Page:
Vietnam’s exchange rate won’t go haywire this year: experts

By Minh Son   October 13, 2018 | 05:00 pm PT
Vietnam’s exchange rate won’t go haywire this year: experts
A bank staff stacks Vietnamese dong banknotes at a bank in Hanoi. Photo by Reuters/Kham
Vietnam’s recent exchange rate fluctuation will not carry into the last quarter thanks to strong government reserves, experts say.

The USD/VND reference rate set by the central bank fluctuated in the early days of this month, reaching VND22,723 last Tuesday, the highest so far this year, up 1.31 percent from the end of last year. 

Banks traded their dollars for VND23,315-23,395 on Tuesday.

But the central rate dropped by VND3 on Thursday, before returning to VND22,721 on Saturday, while local banks sold their greenback for VND23,300-23,385, VND10-15 lower than on Tuesday.

However, financial experts are confident that the exchange rate will remain stable in the last months of the year. 

Andy Ho, CEO of Vietnam’s investment fund VinaCapital, said that the country’s foreign exchange reserves of over $62 billion are enough to ease the burden that the weakening Chinese yuan might bring to bear on the dong.

The dong will only weaken if the government does so to boost exports, he added.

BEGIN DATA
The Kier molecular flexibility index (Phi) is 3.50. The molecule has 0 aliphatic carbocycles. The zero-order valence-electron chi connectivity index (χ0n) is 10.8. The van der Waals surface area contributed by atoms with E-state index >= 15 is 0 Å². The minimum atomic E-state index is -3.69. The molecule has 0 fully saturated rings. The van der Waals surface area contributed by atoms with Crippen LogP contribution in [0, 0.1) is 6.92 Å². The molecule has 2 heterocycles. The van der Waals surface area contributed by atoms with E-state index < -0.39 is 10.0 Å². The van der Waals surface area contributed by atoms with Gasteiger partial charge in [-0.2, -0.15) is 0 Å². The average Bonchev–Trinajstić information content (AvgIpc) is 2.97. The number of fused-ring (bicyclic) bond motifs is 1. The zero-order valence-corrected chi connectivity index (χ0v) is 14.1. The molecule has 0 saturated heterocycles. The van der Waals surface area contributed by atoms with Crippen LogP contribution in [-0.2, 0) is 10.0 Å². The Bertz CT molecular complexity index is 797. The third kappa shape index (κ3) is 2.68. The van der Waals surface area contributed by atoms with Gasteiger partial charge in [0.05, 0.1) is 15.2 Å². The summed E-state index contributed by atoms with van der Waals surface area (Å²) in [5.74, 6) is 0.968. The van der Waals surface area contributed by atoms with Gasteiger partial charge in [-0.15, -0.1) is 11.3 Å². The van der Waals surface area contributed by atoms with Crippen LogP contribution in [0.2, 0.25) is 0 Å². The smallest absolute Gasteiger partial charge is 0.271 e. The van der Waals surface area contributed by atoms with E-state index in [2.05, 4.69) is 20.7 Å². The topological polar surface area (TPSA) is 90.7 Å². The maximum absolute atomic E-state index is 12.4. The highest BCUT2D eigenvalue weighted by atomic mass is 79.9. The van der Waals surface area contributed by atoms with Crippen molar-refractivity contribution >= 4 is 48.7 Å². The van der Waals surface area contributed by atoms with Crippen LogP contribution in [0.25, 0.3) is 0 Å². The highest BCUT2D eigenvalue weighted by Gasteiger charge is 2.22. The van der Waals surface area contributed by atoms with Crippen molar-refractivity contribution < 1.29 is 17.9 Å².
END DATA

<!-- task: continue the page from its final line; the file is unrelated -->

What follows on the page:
Ngo Dang Khoa, country head of global markets, HSBC Vietnam, said that the USD/VND exchange rate has been stable compared to other countries in the region. 

The dong has only fallen by 2.6 percent since the beginning of the year, while other currencies have seen steeper drops, especially the Indonesian rupiah which has fallen by 10 percent, he said. 

The dong will surely be affected by the weakening Chinese yuan because of the ongoing U.S.-China trade war, Khoa said, noting that that the CNY has fallen by 8 percent to the USD since April.

But the State Bank of Vietnam has made calculations with different variables, thus the dong won’t experience too many fluctuations in upcoming months, he said.

Local banks currently have good greenback reserves, and can supply customers who need between $1 million and $100 million, he added.

The country’s trade surplus of $6.32 billion and the disbursed foreign direct investment of $13.25 billion in the first nine months this year are positive factors that will also keep the USD/VND exchange rate stable, Khoa said.

The CEO of another foreign bank in Vietnam, who declined to be named, said the pressure on dollar repayments will not be high because the number of dollar borrowings was low.

As the government is pushing equitization of state-owned enterprises, successful acquisitions by foreign investors will bring in more dollars to Vietnam, he added.

In a recent report, the Standard Chartered bank projected that the USD/VND exchange rate will stand at around VND23,400 by the end of this year.

The bank expected a small dong depreciation early next year, before ending 2019 “mildly stronger against the USD as positive domestic and external factors support the currency.”

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